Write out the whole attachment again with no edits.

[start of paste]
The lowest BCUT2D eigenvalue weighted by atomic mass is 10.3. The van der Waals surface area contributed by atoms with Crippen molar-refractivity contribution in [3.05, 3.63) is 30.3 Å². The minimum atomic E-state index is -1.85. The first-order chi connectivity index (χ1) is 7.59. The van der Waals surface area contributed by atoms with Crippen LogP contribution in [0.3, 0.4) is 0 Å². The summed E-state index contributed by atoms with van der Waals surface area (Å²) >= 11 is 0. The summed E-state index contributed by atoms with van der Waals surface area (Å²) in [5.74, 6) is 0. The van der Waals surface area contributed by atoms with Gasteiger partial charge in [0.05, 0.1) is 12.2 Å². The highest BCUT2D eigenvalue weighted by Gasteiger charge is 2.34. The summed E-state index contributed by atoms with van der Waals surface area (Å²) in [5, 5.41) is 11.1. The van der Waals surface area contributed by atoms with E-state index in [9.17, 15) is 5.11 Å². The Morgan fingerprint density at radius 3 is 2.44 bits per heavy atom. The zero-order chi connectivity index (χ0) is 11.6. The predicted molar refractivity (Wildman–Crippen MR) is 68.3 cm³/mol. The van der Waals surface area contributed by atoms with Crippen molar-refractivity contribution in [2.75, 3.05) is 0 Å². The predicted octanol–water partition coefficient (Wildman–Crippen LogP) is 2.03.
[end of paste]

The lowest BCUT2D eigenvalue weighted by atomic mass is 10.3. The van der Waals surface area contributed by atoms with Crippen molar-refractivity contribution in [3.05, 3.63) is 30.3 Å². The minimum atomic E-state index is -1.85. The first-order chi connectivity index (χ1) is 7.59. The van der Waals surface area contributed by atoms with Crippen LogP contribution in [0.3, 0.4) is 0 Å². The summed E-state index contributed by atoms with van der Waals surface area (Å²) >= 11 is 0. The summed E-state index contributed by atoms with van der Waals surface area (Å²) in [5.74, 6) is 0. The van der Waals surface area contributed by atoms with Gasteiger partial charge in [0.05, 0.1) is 12.2 Å². The highest BCUT2D eigenvalue weighted by Gasteiger charge is 2.34. The summed E-state index contributed by atoms with van der Waals surface area (Å²) in [5, 5.41) is 11.1. The van der Waals surface area contributed by atoms with E-state index in [9.17, 15) is 5.11 Å². The Morgan fingerprint density at radius 3 is 2.44 bits per heavy atom. The zero-order chi connectivity index (χ0) is 11.6. The predicted molar refractivity (Wildman–Crippen MR) is 68.3 cm³/mol. The van der Waals surface area contributed by atoms with Crippen molar-refractivity contribution in [2.75, 3.05) is 0 Å². The predicted octanol–water partition coefficient (Wildman–Crippen LogP) is 2.03.